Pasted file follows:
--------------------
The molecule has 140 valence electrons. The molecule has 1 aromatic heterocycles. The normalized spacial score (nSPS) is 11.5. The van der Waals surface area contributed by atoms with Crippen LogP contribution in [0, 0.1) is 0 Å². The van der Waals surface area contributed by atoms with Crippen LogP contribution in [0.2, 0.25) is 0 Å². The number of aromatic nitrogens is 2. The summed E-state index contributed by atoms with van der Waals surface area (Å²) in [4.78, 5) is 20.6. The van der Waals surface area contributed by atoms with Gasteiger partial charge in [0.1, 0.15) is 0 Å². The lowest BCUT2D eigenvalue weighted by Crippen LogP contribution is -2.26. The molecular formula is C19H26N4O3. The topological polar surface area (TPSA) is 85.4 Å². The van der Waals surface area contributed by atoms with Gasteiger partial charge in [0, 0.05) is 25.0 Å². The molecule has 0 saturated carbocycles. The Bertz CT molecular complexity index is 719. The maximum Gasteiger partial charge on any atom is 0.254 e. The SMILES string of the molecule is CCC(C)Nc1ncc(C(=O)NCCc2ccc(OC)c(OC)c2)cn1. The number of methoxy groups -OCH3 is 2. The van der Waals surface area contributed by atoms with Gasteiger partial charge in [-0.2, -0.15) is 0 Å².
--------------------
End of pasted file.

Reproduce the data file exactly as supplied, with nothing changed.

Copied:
The molecule has 140 valence electrons. The molecule has 1 aromatic heterocycles. The normalized spacial score (nSPS) is 11.5. The van der Waals surface area contributed by atoms with Crippen LogP contribution in [0, 0.1) is 0 Å². The van der Waals surface area contributed by atoms with Crippen LogP contribution in [0.2, 0.25) is 0 Å². The number of aromatic nitrogens is 2. The summed E-state index contributed by atoms with van der Waals surface area (Å²) in [4.78, 5) is 20.6. The van der Waals surface area contributed by atoms with Gasteiger partial charge in [0.1, 0.15) is 0 Å². The lowest BCUT2D eigenvalue weighted by Crippen LogP contribution is -2.26. The molecular formula is C19H26N4O3. The topological polar surface area (TPSA) is 85.4 Å². The van der Waals surface area contributed by atoms with Gasteiger partial charge in [0, 0.05) is 25.0 Å². The molecule has 0 saturated carbocycles. The Bertz CT molecular complexity index is 719. The maximum Gasteiger partial charge on any atom is 0.254 e. The SMILES string of the molecule is CCC(C)Nc1ncc(C(=O)NCCc2ccc(OC)c(OC)c2)cn1. The number of methoxy groups -OCH3 is 2. The van der Waals surface area contributed by atoms with Gasteiger partial charge in [-0.2, -0.15) is 0 Å².